Petawawa and Brockville High Schools Profiled for Literacy Success



    General Panet HS and St. Mary HS serve as models

    EASTERN ONTARIO, June 13 /CNW/ - Of the hundreds of publicly funded
schools across Ontario, the Education Quality and Accountability Office (EQAO)
has selected 12 to profile in the Provincial Report on the Results of the
2006-2007 Ontario Secondary School Literacy Test (OSSLT). Two of these schools
are in the eastern region. They are noted for their success at raising their
students' literacy skills, as demonstrated by improved student OSSLT scores
over the years. In the report, staff from General Panet High School in
Petawawa and St. Mary Catholic High School in Brockville discuss what the
results of EQAO's testing and other data have taught them about their
students, and the innovative approaches staff are using to address their
students' needs.

    General Panet High School, Petawawa

    The tracking of EQAO and other data revealed a significant difference in
the learning styles of boys and girls in applied courses. The staff
implemented strategies to manage this gender difference, such as choosing
texts and materials of high appeal to one gender. As a result, the OSSLT
success rate for girls increased by 23 percentage points over four years to
89% in 2006. Additionally, General Panet school set up single-gender Grade 9
applied English classes with male teachers role-modelling for the boys'
classes. The pass rate in the classes is 100%. "We strive to analyze our
school data and apply processes in a purposeful way that is meaningful to our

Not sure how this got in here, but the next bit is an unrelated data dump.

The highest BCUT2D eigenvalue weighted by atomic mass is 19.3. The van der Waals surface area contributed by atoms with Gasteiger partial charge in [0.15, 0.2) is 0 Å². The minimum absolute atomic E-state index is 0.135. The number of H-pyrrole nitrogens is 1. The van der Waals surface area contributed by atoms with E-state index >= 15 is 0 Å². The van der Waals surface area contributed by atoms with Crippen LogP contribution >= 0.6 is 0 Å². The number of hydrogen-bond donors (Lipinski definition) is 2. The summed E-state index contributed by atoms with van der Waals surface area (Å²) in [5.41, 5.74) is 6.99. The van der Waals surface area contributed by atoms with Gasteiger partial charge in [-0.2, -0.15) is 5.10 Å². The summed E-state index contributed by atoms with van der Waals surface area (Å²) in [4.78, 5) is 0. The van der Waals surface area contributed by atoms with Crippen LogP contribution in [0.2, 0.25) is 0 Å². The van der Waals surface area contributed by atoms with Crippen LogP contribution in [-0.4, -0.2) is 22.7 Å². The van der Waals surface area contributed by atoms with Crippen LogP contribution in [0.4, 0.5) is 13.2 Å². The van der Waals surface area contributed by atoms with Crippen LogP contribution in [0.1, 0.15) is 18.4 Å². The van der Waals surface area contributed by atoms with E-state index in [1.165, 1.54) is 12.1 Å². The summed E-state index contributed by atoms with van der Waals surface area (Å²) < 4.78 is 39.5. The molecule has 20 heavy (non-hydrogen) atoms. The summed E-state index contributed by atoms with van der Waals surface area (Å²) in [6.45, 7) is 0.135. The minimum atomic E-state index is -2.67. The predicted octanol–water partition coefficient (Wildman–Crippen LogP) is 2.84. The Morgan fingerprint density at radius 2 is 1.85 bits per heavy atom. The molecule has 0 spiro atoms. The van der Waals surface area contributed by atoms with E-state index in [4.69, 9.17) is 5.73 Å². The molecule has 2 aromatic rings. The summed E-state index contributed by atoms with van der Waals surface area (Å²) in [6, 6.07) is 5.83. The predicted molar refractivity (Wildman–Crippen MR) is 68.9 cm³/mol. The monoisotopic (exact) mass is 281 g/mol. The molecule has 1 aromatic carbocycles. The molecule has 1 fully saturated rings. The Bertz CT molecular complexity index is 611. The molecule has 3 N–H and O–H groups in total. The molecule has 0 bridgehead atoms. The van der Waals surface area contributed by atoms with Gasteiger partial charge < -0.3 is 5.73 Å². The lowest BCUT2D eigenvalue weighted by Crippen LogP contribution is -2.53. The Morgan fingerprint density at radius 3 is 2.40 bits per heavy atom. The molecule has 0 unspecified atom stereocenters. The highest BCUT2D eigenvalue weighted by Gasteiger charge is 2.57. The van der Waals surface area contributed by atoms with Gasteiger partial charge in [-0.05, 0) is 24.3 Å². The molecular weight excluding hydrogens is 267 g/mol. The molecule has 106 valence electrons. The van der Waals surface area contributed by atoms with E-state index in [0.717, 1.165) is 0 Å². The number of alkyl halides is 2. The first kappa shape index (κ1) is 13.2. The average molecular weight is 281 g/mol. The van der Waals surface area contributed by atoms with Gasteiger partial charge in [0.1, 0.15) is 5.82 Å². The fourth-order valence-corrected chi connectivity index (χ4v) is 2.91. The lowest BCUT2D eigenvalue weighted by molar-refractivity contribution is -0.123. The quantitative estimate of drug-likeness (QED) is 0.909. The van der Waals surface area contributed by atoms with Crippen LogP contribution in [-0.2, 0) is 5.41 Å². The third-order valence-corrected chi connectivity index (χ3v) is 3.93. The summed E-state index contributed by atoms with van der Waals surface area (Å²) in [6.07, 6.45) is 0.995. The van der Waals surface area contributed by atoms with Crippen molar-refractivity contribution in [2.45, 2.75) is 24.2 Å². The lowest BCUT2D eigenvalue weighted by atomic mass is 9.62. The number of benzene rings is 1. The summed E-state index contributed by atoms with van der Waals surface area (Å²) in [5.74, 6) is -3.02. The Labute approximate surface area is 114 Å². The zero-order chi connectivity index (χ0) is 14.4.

school's unique characteristics," says Debra Rantz, principal.

    St. Mary Catholic High School, Brockville

    When the teachers at St. Mary realized that the male students in the
applied and locally developed English programs were underperforming, they
developed a strategy to address the issue and engage the students. The twin
pillars of this approach were choice and flexibility. Teachers selected a
variety of texts and materials from which the students could choose. After
identifying gender-specific gaps and providing materials of interest, teachers
saw the assignment completion rate for boys skyrocket. "We use data to
identify students' needs and strengths coming into Grades 7 and 8 so we can
place the students appropriately. We invite those in need to our after-school
and summer literacy programs so that by the time they enter Grade 9, they are
positioned for success, and we are seeing success," says Tom Whelan,
principal.
    Over the past several months EQAO staff visited approximately 70 of
Ontario's secondary schools, and it's clear that educators are regularly using
the results from EQAO testing as a reference point to identify students in
need of support. The reliable and accurate data from EQAO supports continuous
improvement in schools and boards and for individual students.
    Proactive identification of at-risk students, aligning and integrating
literacy-focused curriculum at both the elementary and the secondary levels,
and ensuring a literacy focus across all subject areas are just some of the
strategies that schools across Ontario are using to ensure the success of
their students.
    Today, EQAO published Ontario-wide school - and board-level results from
the 2006-2007 OSSLT on its Web site. School communities from across the
province are able to see the results of their collective efforts to improve
the literacy skills of their students on www.eqao.com.
    EQAO's provincial report and other information are available online at
www.eqao.com.

    Aussi disponible en français.





For further information:

For further information: and to arrange interviews, please contact Phil
Serruya, Manager of Communications and Public Affairs, (416) 325-2230,
phil.serruya@eqao.com

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